By James Botterill, Director, HSSP Architects (www.hssparchitects.co.uk)
Supporting people with dementia and its devastating impact is one of the greatest health and social care challenges of modern times. The care home sector has grown significantly to keep pace with the demands of the UK’s ageing society.
It is estimated that 70 percent of care home residents now have dementia or similar challenges and despite evidence showing that the environment in which care is delivered has an enormous influence on its effectiveness and residents’ quality of life, the ‘standard’ building design has evolved little from early institutional architecture. Care homes with long corridors, open communal living and busy internal and external spaces are ill-equipped to support the physical, cognitive and sensory needs of people living with this condition.
Here we explore three aspects of architecture and design highlighted by the Department of Health in its study, Dementia-friendly Health and
Social Care Environments, and see how it can be delivered in practice. Design can improve the health and wellbeing of people living with dementia by reducing symptoms of confusion, isolation and anxiety and help them live more independently in a care setting.
DESIGNING A HOME FROM HOME
The need for better design in care home provision demands a fresh look at the concept and purpose of the whole living environment. Critically we need to address the hangover of institutional design and incorporate the heart of the home within a safe and functional building.
Changing the layout within care homes can make enormous differ- ences. Best practice design, in line with the 12 principles set out by the Department of Health, highlights the need to avoid busy and crowded areas, unidentifiable spaces, noise and clutter that add to feelings of confusion and anxiety. There is an emphasis on easing the transition through ‘comfort design’ and a ‘home from home’ feel.
By deconstructing the traditional institution into a cluster of six pods that form small self-contained communities within the care facility, we can break down the long corridors and disperse noisy communal living, entertainment and dining areas, in effect reducing the scale of the accommodation, making it quieter, more recognisable and easier to navigate.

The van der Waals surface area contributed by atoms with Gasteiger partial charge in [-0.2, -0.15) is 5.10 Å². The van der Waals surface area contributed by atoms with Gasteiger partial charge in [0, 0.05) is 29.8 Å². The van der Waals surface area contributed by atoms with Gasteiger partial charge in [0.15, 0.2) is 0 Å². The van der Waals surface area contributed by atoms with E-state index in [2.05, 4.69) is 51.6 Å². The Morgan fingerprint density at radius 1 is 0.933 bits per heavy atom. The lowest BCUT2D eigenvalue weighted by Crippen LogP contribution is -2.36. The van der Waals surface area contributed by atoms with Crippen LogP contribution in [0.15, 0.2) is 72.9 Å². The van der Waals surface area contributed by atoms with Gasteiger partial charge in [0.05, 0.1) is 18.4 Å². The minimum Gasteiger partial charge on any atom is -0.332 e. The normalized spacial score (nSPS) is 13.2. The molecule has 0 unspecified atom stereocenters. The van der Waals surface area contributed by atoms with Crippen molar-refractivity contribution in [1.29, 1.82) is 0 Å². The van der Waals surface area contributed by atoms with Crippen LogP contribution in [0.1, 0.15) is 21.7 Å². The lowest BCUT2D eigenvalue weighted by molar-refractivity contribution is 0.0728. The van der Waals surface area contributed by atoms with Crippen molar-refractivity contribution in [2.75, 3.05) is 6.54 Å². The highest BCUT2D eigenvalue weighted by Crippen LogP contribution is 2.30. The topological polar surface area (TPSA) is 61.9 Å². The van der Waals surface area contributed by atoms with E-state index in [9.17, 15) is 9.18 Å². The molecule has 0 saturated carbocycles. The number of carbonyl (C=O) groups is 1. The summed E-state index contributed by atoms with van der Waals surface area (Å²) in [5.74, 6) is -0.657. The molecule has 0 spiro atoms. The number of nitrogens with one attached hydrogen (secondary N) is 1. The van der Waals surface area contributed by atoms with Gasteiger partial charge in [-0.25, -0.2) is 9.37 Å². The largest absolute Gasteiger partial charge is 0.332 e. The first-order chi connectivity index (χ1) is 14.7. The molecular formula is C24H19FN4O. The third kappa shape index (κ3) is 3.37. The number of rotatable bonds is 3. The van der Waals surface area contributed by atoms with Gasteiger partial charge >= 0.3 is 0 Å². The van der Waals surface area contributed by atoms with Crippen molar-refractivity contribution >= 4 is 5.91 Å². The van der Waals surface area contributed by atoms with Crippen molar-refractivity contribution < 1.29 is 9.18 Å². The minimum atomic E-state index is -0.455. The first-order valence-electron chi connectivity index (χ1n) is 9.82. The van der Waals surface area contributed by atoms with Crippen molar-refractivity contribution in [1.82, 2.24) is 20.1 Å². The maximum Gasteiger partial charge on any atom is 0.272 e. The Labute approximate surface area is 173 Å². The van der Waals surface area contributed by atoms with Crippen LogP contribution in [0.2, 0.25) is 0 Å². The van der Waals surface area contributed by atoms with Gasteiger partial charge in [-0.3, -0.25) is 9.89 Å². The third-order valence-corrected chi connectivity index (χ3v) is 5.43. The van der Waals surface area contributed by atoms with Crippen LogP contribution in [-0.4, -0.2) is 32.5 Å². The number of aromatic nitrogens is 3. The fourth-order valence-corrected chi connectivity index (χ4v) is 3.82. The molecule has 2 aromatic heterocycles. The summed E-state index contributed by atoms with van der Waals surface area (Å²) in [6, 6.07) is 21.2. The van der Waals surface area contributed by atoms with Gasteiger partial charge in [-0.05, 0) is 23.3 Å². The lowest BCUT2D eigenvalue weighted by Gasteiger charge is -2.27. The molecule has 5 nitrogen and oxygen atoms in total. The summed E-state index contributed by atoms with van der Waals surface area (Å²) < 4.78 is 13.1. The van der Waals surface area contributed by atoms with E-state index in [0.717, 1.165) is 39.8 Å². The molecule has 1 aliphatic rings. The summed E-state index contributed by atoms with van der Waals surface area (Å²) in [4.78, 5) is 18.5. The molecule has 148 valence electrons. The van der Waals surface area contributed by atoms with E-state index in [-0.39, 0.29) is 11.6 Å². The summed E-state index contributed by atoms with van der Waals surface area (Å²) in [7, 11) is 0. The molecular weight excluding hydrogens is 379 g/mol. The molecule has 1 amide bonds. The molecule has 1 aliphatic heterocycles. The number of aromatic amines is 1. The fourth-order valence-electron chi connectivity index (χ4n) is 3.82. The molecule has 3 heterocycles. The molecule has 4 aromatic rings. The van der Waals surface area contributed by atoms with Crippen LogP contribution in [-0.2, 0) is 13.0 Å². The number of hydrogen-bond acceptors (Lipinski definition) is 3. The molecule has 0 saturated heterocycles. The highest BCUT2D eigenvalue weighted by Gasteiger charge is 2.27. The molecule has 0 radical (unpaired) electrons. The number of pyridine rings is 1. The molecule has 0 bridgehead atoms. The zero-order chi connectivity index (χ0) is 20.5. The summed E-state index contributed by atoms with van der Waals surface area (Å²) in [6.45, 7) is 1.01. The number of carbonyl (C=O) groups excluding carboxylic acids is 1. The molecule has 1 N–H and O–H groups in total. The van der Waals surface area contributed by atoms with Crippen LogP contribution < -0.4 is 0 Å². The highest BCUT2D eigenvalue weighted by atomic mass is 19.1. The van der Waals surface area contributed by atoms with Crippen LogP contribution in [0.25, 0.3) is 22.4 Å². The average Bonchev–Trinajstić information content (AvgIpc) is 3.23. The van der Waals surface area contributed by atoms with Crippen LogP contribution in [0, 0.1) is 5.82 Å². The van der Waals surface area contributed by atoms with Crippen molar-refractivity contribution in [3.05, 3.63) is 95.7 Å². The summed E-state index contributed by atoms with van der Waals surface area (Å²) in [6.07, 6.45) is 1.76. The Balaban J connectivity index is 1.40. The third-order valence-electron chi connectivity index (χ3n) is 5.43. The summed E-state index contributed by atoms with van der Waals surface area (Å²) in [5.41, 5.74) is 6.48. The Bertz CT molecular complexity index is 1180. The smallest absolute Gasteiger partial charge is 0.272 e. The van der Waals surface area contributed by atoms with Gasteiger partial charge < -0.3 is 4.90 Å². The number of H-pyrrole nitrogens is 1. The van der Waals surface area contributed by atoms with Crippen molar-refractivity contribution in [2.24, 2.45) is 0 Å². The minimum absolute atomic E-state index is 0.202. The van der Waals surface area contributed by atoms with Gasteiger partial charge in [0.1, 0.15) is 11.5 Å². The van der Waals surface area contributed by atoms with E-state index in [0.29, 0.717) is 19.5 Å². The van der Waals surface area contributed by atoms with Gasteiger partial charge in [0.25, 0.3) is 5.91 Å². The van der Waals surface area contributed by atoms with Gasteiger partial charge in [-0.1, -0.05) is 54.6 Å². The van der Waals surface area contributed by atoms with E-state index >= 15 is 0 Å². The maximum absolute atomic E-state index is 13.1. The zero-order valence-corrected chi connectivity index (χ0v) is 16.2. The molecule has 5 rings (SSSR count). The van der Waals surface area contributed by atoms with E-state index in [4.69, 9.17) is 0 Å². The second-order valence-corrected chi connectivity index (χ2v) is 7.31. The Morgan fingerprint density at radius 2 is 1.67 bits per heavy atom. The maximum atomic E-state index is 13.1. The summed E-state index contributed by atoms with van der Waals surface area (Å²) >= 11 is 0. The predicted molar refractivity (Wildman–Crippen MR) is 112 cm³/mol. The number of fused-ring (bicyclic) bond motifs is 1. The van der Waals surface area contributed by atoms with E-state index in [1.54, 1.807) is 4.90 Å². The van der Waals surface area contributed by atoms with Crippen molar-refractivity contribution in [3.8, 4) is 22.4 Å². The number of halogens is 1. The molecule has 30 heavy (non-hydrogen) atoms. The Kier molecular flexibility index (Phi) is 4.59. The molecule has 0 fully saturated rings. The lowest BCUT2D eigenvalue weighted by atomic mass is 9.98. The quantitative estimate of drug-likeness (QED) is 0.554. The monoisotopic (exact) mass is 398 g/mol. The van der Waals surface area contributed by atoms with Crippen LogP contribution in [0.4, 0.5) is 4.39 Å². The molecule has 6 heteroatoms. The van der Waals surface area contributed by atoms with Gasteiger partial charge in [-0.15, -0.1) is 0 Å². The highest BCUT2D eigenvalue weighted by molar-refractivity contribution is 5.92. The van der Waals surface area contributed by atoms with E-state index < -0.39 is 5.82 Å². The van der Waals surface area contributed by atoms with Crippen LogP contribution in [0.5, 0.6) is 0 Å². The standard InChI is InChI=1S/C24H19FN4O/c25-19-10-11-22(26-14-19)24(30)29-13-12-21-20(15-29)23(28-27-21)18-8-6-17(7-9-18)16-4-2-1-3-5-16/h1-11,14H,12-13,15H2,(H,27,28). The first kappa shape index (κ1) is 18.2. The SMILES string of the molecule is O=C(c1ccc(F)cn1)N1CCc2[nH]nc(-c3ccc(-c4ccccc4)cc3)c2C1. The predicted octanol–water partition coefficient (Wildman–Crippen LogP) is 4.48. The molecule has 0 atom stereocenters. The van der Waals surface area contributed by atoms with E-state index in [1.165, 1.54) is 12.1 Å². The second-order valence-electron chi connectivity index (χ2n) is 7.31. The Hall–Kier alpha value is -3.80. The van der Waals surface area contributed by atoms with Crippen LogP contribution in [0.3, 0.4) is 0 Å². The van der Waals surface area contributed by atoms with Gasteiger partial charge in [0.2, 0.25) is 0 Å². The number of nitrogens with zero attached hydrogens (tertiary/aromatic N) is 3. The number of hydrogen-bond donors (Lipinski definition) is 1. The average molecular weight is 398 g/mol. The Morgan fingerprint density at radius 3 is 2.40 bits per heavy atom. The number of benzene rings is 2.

CONNECTING TO NATURE
A connection to outdoor space, nature and natural light is especially important for residents’ mental and physical wellbeing. Plants, flowers, water and wildlife are all recognised for their contribution to therapy treatment by lowering stress, stimulating the senses and aiding relax- ation, while access to the outdoors encourages exercise and purposeful activities such as gardening or feeding the birds.
While the typical institutional layout hampers access to the outdoors with long corridors, turns and stairways along the way, a modular design
can bring nature closer to each community living space. The area around each pod is easy to navigate and obstacle-free, which provides a sense of familiarity and freedom.
Our memories of our childhood tend to be happy ones and are more easily recalled by dementia patients, who struggle with short-term memory loss. In Leicester, we recently designed a garden space in a care home that echoed an old-fashioned seaside resort with multi- coloured beach huts. The beach huts were used as a device to help res- idents remember care-free times.
Visual comfort also extends indoors. Patterned walls and flooring or chaotic décor can increase confusion and stress, while soothing artwork, block colours and carefully chosen visual cues as to the purpose of each room aid recognition and comprehension.
REDUCING FEAR AND NOISE
Dementia affects all five of the senses, also impairing the ability to distinguish and differentiate between different stimuli. This, coupled with the fact that an increasing number of residents with dementia are over 80 and probably suffering hearing impairments, means that thoughtful acoustic design can make a marked contribution to helping people to live well.
FROM CARE HOMES TO HOMES THAT CARE
The number of people living with dementia is rising by the day, so the challenge sits with the commercial sector to find a cost-effective design solution that meets the needs and expectations of this growing commu- nity and their families. A rethink of everything that care homes used to be, coupled with thoughtful, innovative design holds the key.